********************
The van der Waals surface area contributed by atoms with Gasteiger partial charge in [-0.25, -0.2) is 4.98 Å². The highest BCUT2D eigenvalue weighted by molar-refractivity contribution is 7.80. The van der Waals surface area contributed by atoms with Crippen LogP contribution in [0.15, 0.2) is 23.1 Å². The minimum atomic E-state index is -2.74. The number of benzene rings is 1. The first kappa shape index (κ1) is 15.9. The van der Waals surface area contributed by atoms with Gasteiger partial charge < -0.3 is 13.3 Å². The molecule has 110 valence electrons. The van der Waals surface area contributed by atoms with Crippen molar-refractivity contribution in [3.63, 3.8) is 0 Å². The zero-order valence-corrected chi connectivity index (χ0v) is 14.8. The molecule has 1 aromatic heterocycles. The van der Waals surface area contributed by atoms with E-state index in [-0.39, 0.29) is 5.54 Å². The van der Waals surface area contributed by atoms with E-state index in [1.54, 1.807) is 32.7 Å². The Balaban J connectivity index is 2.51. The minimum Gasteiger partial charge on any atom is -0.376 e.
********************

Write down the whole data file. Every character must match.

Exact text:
The van der Waals surface area contributed by atoms with Gasteiger partial charge in [-0.25, -0.2) is 4.98 Å². The highest BCUT2D eigenvalue weighted by molar-refractivity contribution is 7.80. The van der Waals surface area contributed by atoms with Crippen LogP contribution in [0.15, 0.2) is 23.1 Å². The minimum atomic E-state index is -2.74. The number of benzene rings is 1. The first kappa shape index (κ1) is 15.9. The van der Waals surface area contributed by atoms with Gasteiger partial charge < -0.3 is 13.3 Å². The molecule has 110 valence electrons. The van der Waals surface area contributed by atoms with Crippen molar-refractivity contribution in [3.63, 3.8) is 0 Å². The zero-order valence-corrected chi connectivity index (χ0v) is 14.8. The molecule has 1 aromatic heterocycles. The van der Waals surface area contributed by atoms with E-state index in [-0.39, 0.29) is 5.54 Å². The van der Waals surface area contributed by atoms with E-state index in [1.54, 1.807) is 32.7 Å². The Balaban J connectivity index is 2.51. The minimum Gasteiger partial charge on any atom is -0.376 e.